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Title: The potential role of statins in the treatment and prevention of oesophageal adenocarcinoma
Author: Alexandre, Leo
ISNI:       0000 0004 6423 8480
Awarding Body: University of East Anglia
Current Institution: University of East Anglia
Date of Award: 2017
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Oesophageal adenocarcinoma (OAC) is an aggressive malignancy with a very poor prognosis overall. Barrett’s oesophagus (BO) is the only known precursor lesion. Emerging preclinical evidence indicates statins, medications commonly used in the primary and secondary prevention of cardiovascular disease, inhibit proliferation, promote apoptosis and limit invasiveness of OAC. Inhibition of the mevalonate pathway depletes downstream products involved in candidate growth-signalling cascades. This research aimed to determine: (1) associations between statin use after diagnosis of oesophageal carcinoma (OC) and mortality outcomes; (2) the feasibility of assessing adjuvant statin therapy in patients with operable OAC in a future phase III randomised controlled trial; and (3) associations between statin use and malignant progression to high-grade dysplasia (HGD)/OAC in BO populations. In a cohort of 4445 patients with OC in a large primary care dataset, the General Practice Research Database, post-diagnostic statin use was associated with significant reductions in OC-specific and all-cause mortality. Significant associations were demonstrated in patients with OAC but not in oesophageal squamous cell carcinoma. A multi-centre, double-blind, parallel group, randomised, placebo-controlled feasibility trial of adjuvant statin therapy recruited patients with operable OAC. In total, 32 patients were randomised (1:1) to simvastatin (40mg) or matched placebo. Treatment started from the date of discharge following surgery and continued for up to one year. The trial estimated recruitment, retention, drug absorption, adherence, safety, quality of life, generalisability, and mortality outcomes. The feasibility of a future phase III trial was demonstrated; and derived feasibility estimates inform its design and conduct. A nested case-control analysis of a cohort with BO registered with the United Kingdom National Barrett’s Oesophagus Registry (UKBOR) demonstrated no significant associations between statin use and malignant progression. Significant dose and duration-response relationships were not demonstrated.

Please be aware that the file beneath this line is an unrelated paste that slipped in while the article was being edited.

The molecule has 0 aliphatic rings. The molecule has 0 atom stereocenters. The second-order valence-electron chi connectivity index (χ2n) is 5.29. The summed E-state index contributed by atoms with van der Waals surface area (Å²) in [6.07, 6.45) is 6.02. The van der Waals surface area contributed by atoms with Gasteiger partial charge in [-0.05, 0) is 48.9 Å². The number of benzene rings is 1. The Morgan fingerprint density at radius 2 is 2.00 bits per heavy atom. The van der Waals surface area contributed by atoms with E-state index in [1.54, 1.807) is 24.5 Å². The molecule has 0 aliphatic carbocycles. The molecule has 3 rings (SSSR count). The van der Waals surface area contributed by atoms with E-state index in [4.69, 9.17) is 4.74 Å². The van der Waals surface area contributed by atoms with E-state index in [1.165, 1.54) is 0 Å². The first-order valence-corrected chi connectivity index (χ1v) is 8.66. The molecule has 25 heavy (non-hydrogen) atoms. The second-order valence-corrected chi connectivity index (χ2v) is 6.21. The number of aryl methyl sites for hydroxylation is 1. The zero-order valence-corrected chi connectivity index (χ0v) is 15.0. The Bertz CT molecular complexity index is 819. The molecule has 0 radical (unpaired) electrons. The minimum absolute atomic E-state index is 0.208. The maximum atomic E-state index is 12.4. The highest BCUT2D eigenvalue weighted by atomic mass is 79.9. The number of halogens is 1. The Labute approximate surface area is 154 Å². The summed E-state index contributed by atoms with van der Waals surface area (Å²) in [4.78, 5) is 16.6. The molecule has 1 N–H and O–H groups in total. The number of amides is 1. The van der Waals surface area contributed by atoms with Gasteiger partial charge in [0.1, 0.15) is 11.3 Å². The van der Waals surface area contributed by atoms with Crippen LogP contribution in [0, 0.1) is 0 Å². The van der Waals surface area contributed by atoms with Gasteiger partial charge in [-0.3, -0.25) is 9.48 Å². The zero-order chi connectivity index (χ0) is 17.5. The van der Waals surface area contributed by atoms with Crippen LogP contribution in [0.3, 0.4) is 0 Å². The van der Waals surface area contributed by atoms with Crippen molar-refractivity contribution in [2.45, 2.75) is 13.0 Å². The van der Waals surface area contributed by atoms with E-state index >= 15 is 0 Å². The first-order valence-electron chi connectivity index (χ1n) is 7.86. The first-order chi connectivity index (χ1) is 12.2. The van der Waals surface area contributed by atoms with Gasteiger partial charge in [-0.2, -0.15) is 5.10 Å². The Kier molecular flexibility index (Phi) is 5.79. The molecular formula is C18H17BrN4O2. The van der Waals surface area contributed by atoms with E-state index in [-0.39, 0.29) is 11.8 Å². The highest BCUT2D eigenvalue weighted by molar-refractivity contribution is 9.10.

Supervisor: Not available Sponsor: Not available
Qualification Name: Thesis (Ph.D.) Qualification Level: Doctoral
EThOS ID:  DOI: Not available